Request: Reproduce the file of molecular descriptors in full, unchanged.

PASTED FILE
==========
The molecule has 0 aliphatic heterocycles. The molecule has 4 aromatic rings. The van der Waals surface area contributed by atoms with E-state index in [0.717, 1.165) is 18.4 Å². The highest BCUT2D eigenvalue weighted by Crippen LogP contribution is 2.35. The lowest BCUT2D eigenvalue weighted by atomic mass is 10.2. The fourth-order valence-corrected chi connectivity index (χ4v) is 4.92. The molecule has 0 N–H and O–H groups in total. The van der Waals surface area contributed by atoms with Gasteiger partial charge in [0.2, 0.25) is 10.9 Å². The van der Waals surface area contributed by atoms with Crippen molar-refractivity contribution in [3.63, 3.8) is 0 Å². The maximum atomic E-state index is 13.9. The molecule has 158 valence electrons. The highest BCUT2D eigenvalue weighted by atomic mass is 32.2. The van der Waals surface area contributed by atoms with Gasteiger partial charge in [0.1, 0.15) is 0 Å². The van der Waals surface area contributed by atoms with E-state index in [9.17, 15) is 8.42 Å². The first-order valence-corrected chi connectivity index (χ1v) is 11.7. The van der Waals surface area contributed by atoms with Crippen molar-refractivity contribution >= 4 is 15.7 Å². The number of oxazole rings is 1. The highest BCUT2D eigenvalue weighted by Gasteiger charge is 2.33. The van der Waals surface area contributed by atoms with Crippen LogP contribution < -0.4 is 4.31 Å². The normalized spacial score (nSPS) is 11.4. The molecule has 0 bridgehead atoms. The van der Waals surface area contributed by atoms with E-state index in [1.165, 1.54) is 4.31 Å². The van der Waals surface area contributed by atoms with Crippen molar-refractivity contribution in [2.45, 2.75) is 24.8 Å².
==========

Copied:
The molecule has 0 aliphatic heterocycles. The molecule has 4 aromatic rings. The van der Waals surface area contributed by atoms with E-state index in [0.717, 1.165) is 18.4 Å². The highest BCUT2D eigenvalue weighted by Crippen LogP contribution is 2.35. The lowest BCUT2D eigenvalue weighted by atomic mass is 10.2. The fourth-order valence-corrected chi connectivity index (χ4v) is 4.92. The molecule has 0 N–H and O–H groups in total. The van der Waals surface area contributed by atoms with Gasteiger partial charge in [0.2, 0.25) is 10.9 Å². The van der Waals surface area contributed by atoms with Crippen molar-refractivity contribution in [3.63, 3.8) is 0 Å². The maximum atomic E-state index is 13.9. The molecule has 158 valence electrons. The highest BCUT2D eigenvalue weighted by atomic mass is 32.2. The van der Waals surface area contributed by atoms with Gasteiger partial charge in [0.1, 0.15) is 0 Å². The van der Waals surface area contributed by atoms with E-state index in [9.17, 15) is 8.42 Å². The first-order valence-corrected chi connectivity index (χ1v) is 11.7. The van der Waals surface area contributed by atoms with Crippen molar-refractivity contribution >= 4 is 15.7 Å². The number of oxazole rings is 1. The highest BCUT2D eigenvalue weighted by Gasteiger charge is 2.33. The van der Waals surface area contributed by atoms with Crippen LogP contribution < -0.4 is 4.31 Å². The normalized spacial score (nSPS) is 11.4. The molecule has 0 bridgehead atoms. The van der Waals surface area contributed by atoms with E-state index in [1.165, 1.54) is 4.31 Å². The van der Waals surface area contributed by atoms with Crippen molar-refractivity contribution in [2.45, 2.75) is 24.8 Å².